Depending on who you ask, Substack is either a haven for writers who have flounced away from their journalism jobs claiming that Cancel Culture forced them out, or a platform that allows writers to actually (maybe) pay their bills without relying on a media company owned by a fickle tech billionaire (or spending half their lives chasing down payments for freelance work). One thing is undeniable, though: Substack has thrown a lot of money at writers, including, as of recently, Patti Smith.
Substack announced on its Twitter account that the iconic singer-songwriter—and National Book Award-winning author—had joined its platform. In her first dispatch, Smith describes, in a very Smith-ish way, the tiered content of the newsletter.
Each week I will post my weekly ruminations, shards of poetry, music, and musings on whatever subject finds its way from thought to pen, news of the mind, pieces of this world, free to all.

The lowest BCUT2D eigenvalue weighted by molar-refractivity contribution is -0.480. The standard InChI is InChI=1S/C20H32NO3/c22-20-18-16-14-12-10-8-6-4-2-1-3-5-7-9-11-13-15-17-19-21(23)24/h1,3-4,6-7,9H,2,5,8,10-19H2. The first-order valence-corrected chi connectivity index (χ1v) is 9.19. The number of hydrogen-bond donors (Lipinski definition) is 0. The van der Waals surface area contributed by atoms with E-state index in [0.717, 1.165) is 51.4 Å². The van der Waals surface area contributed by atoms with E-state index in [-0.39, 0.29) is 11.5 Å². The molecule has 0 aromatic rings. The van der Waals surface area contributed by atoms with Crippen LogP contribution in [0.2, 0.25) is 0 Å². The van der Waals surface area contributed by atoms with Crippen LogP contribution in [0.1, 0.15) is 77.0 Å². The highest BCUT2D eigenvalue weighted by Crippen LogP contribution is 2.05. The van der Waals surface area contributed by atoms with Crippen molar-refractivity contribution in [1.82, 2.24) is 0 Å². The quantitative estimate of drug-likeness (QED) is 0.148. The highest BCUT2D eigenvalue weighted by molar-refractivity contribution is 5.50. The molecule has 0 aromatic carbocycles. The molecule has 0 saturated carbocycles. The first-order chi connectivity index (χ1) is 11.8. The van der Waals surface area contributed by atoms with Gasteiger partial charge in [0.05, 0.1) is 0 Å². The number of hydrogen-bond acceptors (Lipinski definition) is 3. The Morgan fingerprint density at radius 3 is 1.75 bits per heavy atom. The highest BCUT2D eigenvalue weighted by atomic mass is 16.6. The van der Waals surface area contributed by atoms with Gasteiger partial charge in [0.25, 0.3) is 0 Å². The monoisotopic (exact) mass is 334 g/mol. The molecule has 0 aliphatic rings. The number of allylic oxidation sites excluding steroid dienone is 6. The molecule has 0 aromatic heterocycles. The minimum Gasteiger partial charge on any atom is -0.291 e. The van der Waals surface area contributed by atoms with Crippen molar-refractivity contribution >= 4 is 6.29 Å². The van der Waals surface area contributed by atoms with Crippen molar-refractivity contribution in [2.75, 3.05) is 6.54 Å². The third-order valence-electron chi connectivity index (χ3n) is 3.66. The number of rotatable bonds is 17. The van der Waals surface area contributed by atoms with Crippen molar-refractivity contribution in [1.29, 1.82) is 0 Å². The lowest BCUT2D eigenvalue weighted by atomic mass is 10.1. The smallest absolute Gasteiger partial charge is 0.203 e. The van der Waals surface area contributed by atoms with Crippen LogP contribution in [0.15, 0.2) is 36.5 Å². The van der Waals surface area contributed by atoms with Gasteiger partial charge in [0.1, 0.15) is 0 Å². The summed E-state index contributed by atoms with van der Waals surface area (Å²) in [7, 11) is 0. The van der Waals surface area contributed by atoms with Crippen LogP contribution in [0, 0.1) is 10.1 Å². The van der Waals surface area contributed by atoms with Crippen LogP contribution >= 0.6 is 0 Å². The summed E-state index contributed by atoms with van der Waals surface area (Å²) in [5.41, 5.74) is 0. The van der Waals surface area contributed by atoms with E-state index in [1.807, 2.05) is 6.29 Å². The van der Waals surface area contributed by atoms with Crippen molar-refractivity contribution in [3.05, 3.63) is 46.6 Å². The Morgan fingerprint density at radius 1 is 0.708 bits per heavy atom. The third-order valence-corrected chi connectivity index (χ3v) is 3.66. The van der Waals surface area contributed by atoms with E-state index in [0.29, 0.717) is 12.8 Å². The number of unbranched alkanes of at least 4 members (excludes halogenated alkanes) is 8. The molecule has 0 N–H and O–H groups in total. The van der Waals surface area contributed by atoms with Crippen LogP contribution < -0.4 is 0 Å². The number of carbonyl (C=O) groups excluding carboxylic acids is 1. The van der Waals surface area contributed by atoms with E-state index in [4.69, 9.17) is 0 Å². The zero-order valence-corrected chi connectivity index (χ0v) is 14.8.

She later clarifies that [paid] subscribers ($7 a month or $70 a year for a paid subscription, or $210 a year to become a “founding member”—unclear when that includes) will have access to The Melting, her “first serial.”
No one has read these pages. A journal of my private pandemic. My first entry was exactly one year ago, on April 7th, the night before the full Worm Moon.
In case you’re not ready to commit, Smith is planning to post the first few entries for free. Full disclosure: I have never read her books, but a friend of mine told me that Just Kids includes a number of sections that read like really arty versions of those “What’s In My Bag” features in women’s magazines, which seems like precisely what I want from an email newsletter.
Does this mean Substack is punk rock? Well, to quote Smith herself, “Punk rock is the freedom to create, freedom to be successful, freedom to not be successful, freedom to be who you are. It’s freedom.” Okay!